The completeness of $\mathcal B = \{ Y_l^m(\theta,\varphi) \}$ depends on the completenesses of $\mathcal B_\theta = \{ P_l^m(\cos\theta) \}$ and $\mathcal B_\varphi = \{ e^{im\varphi} \}.$ If $H_1, H_2$ are two Hilbert spaces with bases $\mathcal B_1, \mathcal B_2$ then $H_1 \otimes H_2$ has basis $\mathcal B_1 \otimes \mathcal B_2 = \{ b1 \otimes b_2 \mid b_1 \in \mathcal B_1, \, b_2 \in \mathcal B_2 \}$.

The completenesses of $\mathcal B_\theta$ and $\mathcal B_\varphi$ follow from Sturm-Liouville theory.

Here we however have a small complication. The physicality of the solutions require that $|m| \leq l.$ Therefore we don't use the full $\mathcal B_\varphi$ for a given $l$ so we actually don't use a complete basis in $\varphi$. But if we took the whole $\mathcal B_\varphi$ we would have to set the coefficients for $P_l^m$ to $0$ when $|m| > l$ to get physical (bounded) solutions.

Imagine that you have the space of all $L^2$-integrable (with the right area-proportional measure) functions on the two-sphere, i.e. functions of $\theta$, $\phi$ with the right conditions, okay?

Now, on this Hilbert space of complex functions, you may define the operators $\textbf{L}^2$ and $\textbf{L}_z$. The operator $\textbf{L}_z$ is basically just $-i\hbar$ times the derivative with respect to $\phi$. The operator $\textbf{L}^2$, here it means the square of the angular momentum, is just some proper Laplacian on the two-sphere.

You may prove that $\textbf{L}^2$ and $\textbf{L}_z$ are Hermitian. So you may simultaneously diagonalize them.

The eigenvalues of $\textbf{L}^2$ may be seen to be $\ell(\ell+1)$ times $\hbar^2$ where $\ell=0,1,2,3,4\ldots.$ It is because you may take the simultaneous eigenstate of $\textbf{L}^2$ and $\textbf{L}_z$. The eigenvalues of $\textbf{L}_z$ are integers, $m$, okay? You may also notice that if you define the operators $\textbf{L}_+$ and $\textbf{L}_-$, i.e. $\textbf{L}_x$ plus minus $i\textbf{L}_y$, then the action of $\textbf{L}_+$ and $\textbf{L}_-$ does not change a vector's eigenvalue of $\textbf{L}^2$. But it changes the eigenvalue of $\textbf{L}_z$ by plus minus one, so they are raising and lowering operators.

Because the eigenvalue of $\textbf{L}_z^2$ cannot be greater than that of $\textbf{L}^2$, because their difference is positively or negatively definite, depending which is subtracted from which, it follows that something must prevent you from creating new eigenstates by the action of $\textbf{L}_+$. What prevents you is that $\textbf{L}_+$ acting on the highest-$\textbf{L}_z$ eigenstate in the multiplet with a given $\textbf{L}^2$ eigenvalue is zero.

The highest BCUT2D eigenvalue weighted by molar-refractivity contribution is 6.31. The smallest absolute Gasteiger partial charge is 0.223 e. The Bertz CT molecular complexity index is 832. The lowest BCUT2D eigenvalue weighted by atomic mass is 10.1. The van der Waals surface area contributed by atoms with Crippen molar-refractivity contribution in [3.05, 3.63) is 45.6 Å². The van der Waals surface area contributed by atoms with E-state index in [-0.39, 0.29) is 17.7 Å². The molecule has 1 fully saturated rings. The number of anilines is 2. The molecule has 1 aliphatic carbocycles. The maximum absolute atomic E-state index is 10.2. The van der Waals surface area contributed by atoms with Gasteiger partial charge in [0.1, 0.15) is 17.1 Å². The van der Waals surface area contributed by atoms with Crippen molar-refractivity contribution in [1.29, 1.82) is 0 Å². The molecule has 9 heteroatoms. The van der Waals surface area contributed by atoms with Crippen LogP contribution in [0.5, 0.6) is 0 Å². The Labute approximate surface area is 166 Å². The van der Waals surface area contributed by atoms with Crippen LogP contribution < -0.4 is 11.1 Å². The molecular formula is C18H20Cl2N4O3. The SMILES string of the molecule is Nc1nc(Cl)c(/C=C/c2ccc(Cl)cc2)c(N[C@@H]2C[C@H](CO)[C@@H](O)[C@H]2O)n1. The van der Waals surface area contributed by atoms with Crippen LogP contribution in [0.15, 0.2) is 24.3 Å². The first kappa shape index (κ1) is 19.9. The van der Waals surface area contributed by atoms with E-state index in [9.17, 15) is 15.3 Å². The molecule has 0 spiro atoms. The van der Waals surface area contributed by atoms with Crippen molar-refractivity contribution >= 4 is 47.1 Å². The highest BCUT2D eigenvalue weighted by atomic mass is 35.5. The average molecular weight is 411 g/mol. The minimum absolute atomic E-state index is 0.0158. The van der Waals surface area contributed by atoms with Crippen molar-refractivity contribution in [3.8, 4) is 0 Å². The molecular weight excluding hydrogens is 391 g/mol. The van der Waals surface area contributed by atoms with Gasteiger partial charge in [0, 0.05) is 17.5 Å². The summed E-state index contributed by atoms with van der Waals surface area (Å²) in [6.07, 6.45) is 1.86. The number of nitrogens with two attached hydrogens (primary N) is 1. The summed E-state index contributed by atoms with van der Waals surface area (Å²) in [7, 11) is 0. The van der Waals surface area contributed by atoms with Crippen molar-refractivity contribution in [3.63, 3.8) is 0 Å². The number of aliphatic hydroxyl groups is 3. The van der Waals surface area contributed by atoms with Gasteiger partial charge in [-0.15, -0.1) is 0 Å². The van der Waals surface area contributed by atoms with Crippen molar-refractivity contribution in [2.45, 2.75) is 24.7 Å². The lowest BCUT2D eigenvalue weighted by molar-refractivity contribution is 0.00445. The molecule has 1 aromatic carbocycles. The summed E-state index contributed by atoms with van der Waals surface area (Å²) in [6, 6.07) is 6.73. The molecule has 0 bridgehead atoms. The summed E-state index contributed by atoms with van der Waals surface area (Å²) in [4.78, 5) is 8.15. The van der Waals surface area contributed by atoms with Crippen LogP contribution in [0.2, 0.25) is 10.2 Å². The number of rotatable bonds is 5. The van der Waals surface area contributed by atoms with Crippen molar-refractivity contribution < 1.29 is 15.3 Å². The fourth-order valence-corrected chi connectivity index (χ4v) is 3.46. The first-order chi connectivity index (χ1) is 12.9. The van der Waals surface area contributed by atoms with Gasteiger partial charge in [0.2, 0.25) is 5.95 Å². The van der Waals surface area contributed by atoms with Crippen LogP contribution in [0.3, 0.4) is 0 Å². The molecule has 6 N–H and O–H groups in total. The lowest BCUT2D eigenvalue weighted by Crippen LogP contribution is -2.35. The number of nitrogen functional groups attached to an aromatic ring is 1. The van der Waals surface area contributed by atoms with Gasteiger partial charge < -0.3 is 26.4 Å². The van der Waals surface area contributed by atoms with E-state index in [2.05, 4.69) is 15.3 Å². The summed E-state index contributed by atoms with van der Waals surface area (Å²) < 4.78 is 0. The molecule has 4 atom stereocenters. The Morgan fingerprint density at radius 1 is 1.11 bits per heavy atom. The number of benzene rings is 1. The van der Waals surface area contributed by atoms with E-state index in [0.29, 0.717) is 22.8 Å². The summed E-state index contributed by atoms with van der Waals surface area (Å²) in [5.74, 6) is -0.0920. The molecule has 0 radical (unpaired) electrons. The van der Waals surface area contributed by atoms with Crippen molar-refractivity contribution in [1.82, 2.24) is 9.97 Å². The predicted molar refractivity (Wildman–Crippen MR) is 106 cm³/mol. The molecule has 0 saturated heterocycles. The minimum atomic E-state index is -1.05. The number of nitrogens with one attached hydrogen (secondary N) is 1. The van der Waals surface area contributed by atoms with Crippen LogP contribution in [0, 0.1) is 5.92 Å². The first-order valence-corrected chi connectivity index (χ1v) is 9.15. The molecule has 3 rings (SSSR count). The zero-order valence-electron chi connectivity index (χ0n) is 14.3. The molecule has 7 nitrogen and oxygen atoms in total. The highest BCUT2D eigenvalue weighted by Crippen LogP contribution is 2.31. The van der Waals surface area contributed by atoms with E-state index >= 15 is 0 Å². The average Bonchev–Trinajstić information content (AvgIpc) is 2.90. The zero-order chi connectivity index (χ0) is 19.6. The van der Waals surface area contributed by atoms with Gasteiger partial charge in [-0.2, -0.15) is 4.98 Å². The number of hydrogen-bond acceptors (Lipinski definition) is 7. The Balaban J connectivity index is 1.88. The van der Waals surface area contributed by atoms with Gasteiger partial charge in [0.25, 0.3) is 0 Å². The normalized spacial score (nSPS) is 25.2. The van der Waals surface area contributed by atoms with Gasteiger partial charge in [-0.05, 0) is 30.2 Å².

But if it is zero, you may prove that $\textbf{L}^2$ acting on that state is the same as $\textbf{L}_z(\textbf{L}_z+1)$ acting on it, so the eigenvalue of $\textbf{L}^2$ must be $\ell(\ell+1)$—times $\hbar^2$, as always.

It is always guaranteed that any element of the Hilbert space—the $L^2$-integrable complex function on the sphere—may be decomposed to eigenstates of a Hermitian operator. The completeness relation holds for any Hermitian operator on any Hilbert space etc.

So the sum of $|\ell,m\rangle\langle \ell,m|$ over all allowed quantum numbers $\ell$, $m$ must give you the identity operator.

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The spherical harmonics are $Y_l^m(\theta,\varphi) = C_{lm} P_l^m(\cos\theta) e^{im\varphi},$ where $C_{lm}$ are some constants for normalization and $l = 0, 1, 2, \ldots$ and $m = -l, \ldots, +l.$

The completeness of $\mathcal B = \{ Y_l^m(\theta,\varphi) \}$ depends on the completenesses of $\mathcal B_\theta = \{ P_l^m(\cos\theta) \}$ and $\mathcal B_\varphi = \{ e^{im\varphi} \}.$ If $H_1, H_2$ are two Hilbert spaces with bases $\mathcal B_1, \mathcal B_2$ then $H_1 \otimes H_2$ has basis $\mathcal B_1 \otimes \mathcal B_2 = \{ b1 \otimes b_2 \mid b_1 \in \mathcal B_1, \, b_2 \in \mathcal B_2 \}$.

The completenesses of $\mathcal B_\theta$ and $\mathcal B_\varphi$ follow from Sturm-Liouville theory.

Here we however have a small complication. The physicality of the solutions require that $|m| \leq l.$ Therefore we don't use the full $\mathcal B_\varphi$ for a given $l$ so we actually don't use a complete basis in $\varphi$. But if we took the whole $\mathcal B_\varphi$ we would have to set the coefficients for $P_l^m$ to $0$ when $|m| > l$ to get physical (bounded) solutions.